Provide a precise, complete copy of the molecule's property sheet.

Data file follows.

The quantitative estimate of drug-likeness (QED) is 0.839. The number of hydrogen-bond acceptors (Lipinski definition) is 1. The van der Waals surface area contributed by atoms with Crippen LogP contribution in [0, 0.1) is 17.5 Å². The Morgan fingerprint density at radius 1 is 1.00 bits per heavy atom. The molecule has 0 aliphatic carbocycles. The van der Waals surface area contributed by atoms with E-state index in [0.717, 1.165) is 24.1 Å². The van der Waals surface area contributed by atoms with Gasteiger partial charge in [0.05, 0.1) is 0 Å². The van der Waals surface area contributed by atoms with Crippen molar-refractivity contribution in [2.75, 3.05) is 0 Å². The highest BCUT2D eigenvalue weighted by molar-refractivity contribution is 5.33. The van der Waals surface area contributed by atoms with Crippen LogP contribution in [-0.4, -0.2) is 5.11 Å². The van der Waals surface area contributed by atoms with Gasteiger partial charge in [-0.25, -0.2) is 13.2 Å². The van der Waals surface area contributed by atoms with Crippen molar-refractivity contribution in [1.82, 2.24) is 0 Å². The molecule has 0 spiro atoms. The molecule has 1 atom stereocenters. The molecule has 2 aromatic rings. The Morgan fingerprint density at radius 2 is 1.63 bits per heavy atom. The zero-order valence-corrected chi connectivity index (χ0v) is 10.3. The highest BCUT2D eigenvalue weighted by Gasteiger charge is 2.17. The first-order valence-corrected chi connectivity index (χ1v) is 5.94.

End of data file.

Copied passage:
The quantitative estimate of drug-likeness (QED) is 0.839. The number of hydrogen-bond acceptors (Lipinski definition) is 1. The van der Waals surface area contributed by atoms with Crippen LogP contribution in [0, 0.1) is 17.5 Å². The Morgan fingerprint density at radius 1 is 1.00 bits per heavy atom. The molecule has 0 aliphatic carbocycles. The van der Waals surface area contributed by atoms with E-state index in [0.717, 1.165) is 24.1 Å². The van der Waals surface area contributed by atoms with Gasteiger partial charge in [0.05, 0.1) is 0 Å². The van der Waals surface area contributed by atoms with Crippen molar-refractivity contribution in [2.75, 3.05) is 0 Å². The highest BCUT2D eigenvalue weighted by molar-refractivity contribution is 5.33. The van der Waals surface area contributed by atoms with Crippen LogP contribution in [-0.4, -0.2) is 5.11 Å². The van der Waals surface area contributed by atoms with Gasteiger partial charge in [-0.25, -0.2) is 13.2 Å². The van der Waals surface area contributed by atoms with Crippen molar-refractivity contribution in [1.82, 2.24) is 0 Å². The molecule has 0 spiro atoms. The molecule has 1 atom stereocenters. The molecule has 2 aromatic rings. The Morgan fingerprint density at radius 2 is 1.63 bits per heavy atom. The zero-order valence-corrected chi connectivity index (χ0v) is 10.3. The highest BCUT2D eigenvalue weighted by Gasteiger charge is 2.17. The first-order valence-corrected chi connectivity index (χ1v) is 5.94.